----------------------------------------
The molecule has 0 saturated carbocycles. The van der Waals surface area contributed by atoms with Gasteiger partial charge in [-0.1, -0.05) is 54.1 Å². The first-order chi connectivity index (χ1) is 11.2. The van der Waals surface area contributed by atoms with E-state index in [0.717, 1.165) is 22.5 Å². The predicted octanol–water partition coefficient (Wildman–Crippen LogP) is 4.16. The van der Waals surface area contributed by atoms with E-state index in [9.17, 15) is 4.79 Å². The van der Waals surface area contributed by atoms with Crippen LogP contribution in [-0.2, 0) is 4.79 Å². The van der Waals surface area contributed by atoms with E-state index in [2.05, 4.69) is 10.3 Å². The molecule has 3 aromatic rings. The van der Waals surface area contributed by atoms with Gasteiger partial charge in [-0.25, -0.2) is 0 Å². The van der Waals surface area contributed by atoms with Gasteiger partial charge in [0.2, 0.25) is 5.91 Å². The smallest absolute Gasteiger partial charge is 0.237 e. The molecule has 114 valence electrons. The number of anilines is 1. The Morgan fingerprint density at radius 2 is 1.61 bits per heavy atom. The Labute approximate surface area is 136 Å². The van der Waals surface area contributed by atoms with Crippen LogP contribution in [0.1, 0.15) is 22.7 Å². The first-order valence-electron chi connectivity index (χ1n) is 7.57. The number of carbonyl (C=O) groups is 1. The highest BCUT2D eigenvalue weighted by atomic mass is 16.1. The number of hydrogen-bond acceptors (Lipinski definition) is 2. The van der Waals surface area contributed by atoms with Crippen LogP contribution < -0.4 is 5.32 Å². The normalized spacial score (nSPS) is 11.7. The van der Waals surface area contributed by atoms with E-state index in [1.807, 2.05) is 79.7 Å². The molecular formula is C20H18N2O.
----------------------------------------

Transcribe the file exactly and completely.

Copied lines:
The molecule has 0 saturated carbocycles. The van der Waals surface area contributed by atoms with Gasteiger partial charge in [-0.1, -0.05) is 54.1 Å². The first-order chi connectivity index (χ1) is 11.2. The van der Waals surface area contributed by atoms with E-state index in [0.717, 1.165) is 22.5 Å². The predicted octanol–water partition coefficient (Wildman–Crippen LogP) is 4.16. The van der Waals surface area contributed by atoms with E-state index in [9.17, 15) is 4.79 Å². The van der Waals surface area contributed by atoms with Crippen LogP contribution in [-0.2, 0) is 4.79 Å². The van der Waals surface area contributed by atoms with E-state index in [2.05, 4.69) is 10.3 Å². The molecule has 3 aromatic rings. The van der Waals surface area contributed by atoms with Gasteiger partial charge in [-0.25, -0.2) is 0 Å². The van der Waals surface area contributed by atoms with Gasteiger partial charge in [0.2, 0.25) is 5.91 Å². The smallest absolute Gasteiger partial charge is 0.237 e. The molecule has 114 valence electrons. The number of anilines is 1. The Morgan fingerprint density at radius 2 is 1.61 bits per heavy atom. The Labute approximate surface area is 136 Å². The van der Waals surface area contributed by atoms with Crippen LogP contribution in [0.1, 0.15) is 22.7 Å². The first-order valence-electron chi connectivity index (χ1n) is 7.57. The number of carbonyl (C=O) groups is 1. The highest BCUT2D eigenvalue weighted by atomic mass is 16.1. The number of hydrogen-bond acceptors (Lipinski definition) is 2. The van der Waals surface area contributed by atoms with Crippen LogP contribution < -0.4 is 5.32 Å². The normalized spacial score (nSPS) is 11.7. The van der Waals surface area contributed by atoms with E-state index in [1.807, 2.05) is 79.7 Å². The molecular formula is C20H18N2O.